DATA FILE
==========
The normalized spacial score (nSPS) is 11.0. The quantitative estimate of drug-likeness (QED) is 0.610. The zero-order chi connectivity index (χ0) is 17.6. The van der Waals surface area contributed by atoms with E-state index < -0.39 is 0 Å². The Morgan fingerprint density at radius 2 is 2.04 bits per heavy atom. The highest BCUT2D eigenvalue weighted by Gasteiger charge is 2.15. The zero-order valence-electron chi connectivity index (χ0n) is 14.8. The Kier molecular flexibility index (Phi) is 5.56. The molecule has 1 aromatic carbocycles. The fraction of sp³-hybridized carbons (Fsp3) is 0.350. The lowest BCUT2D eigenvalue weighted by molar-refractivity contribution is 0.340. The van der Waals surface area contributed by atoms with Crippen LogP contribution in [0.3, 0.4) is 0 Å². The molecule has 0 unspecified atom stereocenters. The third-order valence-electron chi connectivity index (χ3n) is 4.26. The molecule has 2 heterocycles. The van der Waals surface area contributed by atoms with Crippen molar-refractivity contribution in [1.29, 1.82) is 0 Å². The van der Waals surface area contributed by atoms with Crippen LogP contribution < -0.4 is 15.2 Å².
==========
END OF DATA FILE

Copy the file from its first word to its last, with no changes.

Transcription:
The normalized spacial score (nSPS) is 11.0. The quantitative estimate of drug-likeness (QED) is 0.610. The zero-order chi connectivity index (χ0) is 17.6. The van der Waals surface area contributed by atoms with E-state index < -0.39 is 0 Å². The Morgan fingerprint density at radius 2 is 2.04 bits per heavy atom. The highest BCUT2D eigenvalue weighted by Gasteiger charge is 2.15. The zero-order valence-electron chi connectivity index (χ0n) is 14.8. The Kier molecular flexibility index (Phi) is 5.56. The molecule has 1 aromatic carbocycles. The fraction of sp³-hybridized carbons (Fsp3) is 0.350. The lowest BCUT2D eigenvalue weighted by molar-refractivity contribution is 0.340. The van der Waals surface area contributed by atoms with Crippen LogP contribution in [0.3, 0.4) is 0 Å². The molecule has 0 unspecified atom stereocenters. The third-order valence-electron chi connectivity index (χ3n) is 4.26. The molecule has 2 heterocycles. The van der Waals surface area contributed by atoms with Crippen molar-refractivity contribution in [1.29, 1.82) is 0 Å². The van der Waals surface area contributed by atoms with Crippen LogP contribution < -0.4 is 15.2 Å².